Is Another Economic Crisis in Russia’s Future?

This Thursday global leaders are meeting in St. Petersburg, Russia for the G20 summit to discuss the future of international economies.

Due to political tension many world leaders made statements indicating that the summit would only focus on economic concerns.

As many of the BRICS economies have begun to slow down they are all under intense scrutiny and will be a heavily discussed topic at the summit.

India is currently in the spotlight as their currency has lost one fifth of its overall worth. 67 rupees are now equivalent to 1 US dollar, a lifetime low, and there are fears that it will only continue to sink lower.

Also making headlines, Brazil’s real has reached a 5 year low. This, in addition to high costs of living, have been the cause of nationwide protests and civil unrest throughout Brazil.

US talks of ending Quantitative Easing has the BRICS nations worried about how the lack of fiscal stimulus will affect them.

Downward Spiral

In Russia, unemployment is still on the rise and GDP has had the slowest growth since 2009. Contrary to President Vladimir Putin’s promises, foreign investments into the nation has not increased.

The central bank of Russia interest rates are still quite high and it is because of this that investors cannot take out loans and make any form of investment into the economy.

The rates will only be reduced if the GDP falls within the 4%-5% corridor which is unlikely at this time. Current investment into the nation’s industries are estimated to be 3.7% and only a 0.1% rise is predicted for the year.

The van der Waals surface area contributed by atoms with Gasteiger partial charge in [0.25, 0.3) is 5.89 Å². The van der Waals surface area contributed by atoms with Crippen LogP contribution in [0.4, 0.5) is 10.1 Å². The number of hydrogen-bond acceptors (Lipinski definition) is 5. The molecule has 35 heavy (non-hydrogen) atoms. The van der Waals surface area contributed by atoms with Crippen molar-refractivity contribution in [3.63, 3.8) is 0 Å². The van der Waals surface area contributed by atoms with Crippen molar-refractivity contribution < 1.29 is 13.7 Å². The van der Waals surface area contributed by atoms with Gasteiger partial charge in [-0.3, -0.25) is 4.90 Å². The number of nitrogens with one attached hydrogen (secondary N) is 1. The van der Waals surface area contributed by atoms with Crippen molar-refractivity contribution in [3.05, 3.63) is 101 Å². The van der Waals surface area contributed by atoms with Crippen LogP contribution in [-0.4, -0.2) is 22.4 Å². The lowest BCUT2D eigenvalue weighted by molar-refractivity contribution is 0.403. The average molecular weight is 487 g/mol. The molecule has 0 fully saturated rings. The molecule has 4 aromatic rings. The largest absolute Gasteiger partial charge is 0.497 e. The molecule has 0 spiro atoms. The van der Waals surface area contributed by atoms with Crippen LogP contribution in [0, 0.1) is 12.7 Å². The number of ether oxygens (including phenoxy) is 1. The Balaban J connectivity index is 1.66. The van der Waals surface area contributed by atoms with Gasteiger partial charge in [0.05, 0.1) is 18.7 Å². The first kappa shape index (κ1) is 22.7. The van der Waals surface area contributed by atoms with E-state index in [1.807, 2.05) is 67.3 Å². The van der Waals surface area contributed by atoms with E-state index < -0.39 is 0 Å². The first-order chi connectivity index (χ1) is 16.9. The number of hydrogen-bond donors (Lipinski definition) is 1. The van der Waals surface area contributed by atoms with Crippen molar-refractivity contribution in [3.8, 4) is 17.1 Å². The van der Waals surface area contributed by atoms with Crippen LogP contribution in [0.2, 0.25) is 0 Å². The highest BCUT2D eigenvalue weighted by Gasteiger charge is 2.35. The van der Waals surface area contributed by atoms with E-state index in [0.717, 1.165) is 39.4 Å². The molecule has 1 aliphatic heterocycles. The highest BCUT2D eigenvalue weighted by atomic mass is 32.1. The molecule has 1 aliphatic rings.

This feeble growth in addition to the perpetually increasing inflation is causing widespread public concern.

Additionally, Russia is still heavily reliant on exporting their natural resources. Currently, the price of oil is on a gradual decline and this is causing a further strain on the nation’s economy.

It has been reported that if China’s GDP falls to just 3% from its current 7.4% that a global economic crisis can occur. Considering that China is a major buyer of Russia’s natural resources, if this happened will Russia be able to survive?

This situation is not impossible as the interest for metal declines, one of China’s primary sources of income will be compromised thereby lowering the nations GDP.

With all the internal and external factors at play, it is possible that Russia will soon suffer the same fate as their Indian counterparts.

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